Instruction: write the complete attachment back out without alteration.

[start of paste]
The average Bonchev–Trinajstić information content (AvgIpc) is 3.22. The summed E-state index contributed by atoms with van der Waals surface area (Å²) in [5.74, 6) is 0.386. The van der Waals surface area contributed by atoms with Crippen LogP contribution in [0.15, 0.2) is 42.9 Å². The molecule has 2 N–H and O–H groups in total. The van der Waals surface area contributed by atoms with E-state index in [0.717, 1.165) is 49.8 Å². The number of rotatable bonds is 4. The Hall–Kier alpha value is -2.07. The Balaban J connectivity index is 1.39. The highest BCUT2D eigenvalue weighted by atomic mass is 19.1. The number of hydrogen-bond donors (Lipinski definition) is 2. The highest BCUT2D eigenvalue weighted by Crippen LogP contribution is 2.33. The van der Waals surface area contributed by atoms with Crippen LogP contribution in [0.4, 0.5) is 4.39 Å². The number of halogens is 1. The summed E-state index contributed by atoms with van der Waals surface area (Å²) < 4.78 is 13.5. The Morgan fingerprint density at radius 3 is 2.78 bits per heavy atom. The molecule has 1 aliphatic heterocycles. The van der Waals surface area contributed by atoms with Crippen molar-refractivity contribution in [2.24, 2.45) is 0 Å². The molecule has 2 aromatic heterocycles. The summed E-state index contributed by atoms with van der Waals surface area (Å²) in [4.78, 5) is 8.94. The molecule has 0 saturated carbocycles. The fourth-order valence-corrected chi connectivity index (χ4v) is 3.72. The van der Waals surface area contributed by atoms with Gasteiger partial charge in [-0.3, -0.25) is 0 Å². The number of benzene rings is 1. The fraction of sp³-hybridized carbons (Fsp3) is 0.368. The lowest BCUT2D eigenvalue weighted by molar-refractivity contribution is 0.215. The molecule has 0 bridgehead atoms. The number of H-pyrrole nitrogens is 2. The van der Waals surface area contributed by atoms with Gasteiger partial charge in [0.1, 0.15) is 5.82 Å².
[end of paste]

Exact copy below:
The average Bonchev–Trinajstić information content (AvgIpc) is 3.22. The summed E-state index contributed by atoms with van der Waals surface area (Å²) in [5.74, 6) is 0.386. The van der Waals surface area contributed by atoms with Crippen LogP contribution in [0.15, 0.2) is 42.9 Å². The molecule has 2 N–H and O–H groups in total. The van der Waals surface area contributed by atoms with E-state index in [0.717, 1.165) is 49.8 Å². The number of rotatable bonds is 4. The Hall–Kier alpha value is -2.07. The Balaban J connectivity index is 1.39. The highest BCUT2D eigenvalue weighted by atomic mass is 19.1. The number of hydrogen-bond donors (Lipinski definition) is 2. The highest BCUT2D eigenvalue weighted by Crippen LogP contribution is 2.33. The van der Waals surface area contributed by atoms with Crippen LogP contribution in [0.4, 0.5) is 4.39 Å². The number of halogens is 1. The summed E-state index contributed by atoms with van der Waals surface area (Å²) < 4.78 is 13.5. The Morgan fingerprint density at radius 3 is 2.78 bits per heavy atom. The molecule has 1 aliphatic heterocycles. The van der Waals surface area contributed by atoms with Crippen molar-refractivity contribution in [2.24, 2.45) is 0 Å². The molecule has 2 aromatic heterocycles. The summed E-state index contributed by atoms with van der Waals surface area (Å²) in [4.78, 5) is 8.94. The molecule has 0 saturated carbocycles. The fourth-order valence-corrected chi connectivity index (χ4v) is 3.72. The van der Waals surface area contributed by atoms with Gasteiger partial charge in [-0.3, -0.25) is 0 Å². The number of benzene rings is 1. The fraction of sp³-hybridized carbons (Fsp3) is 0.368. The lowest BCUT2D eigenvalue weighted by molar-refractivity contribution is 0.215. The molecule has 0 bridgehead atoms. The number of H-pyrrole nitrogens is 2. The van der Waals surface area contributed by atoms with Gasteiger partial charge in [0.1, 0.15) is 5.82 Å².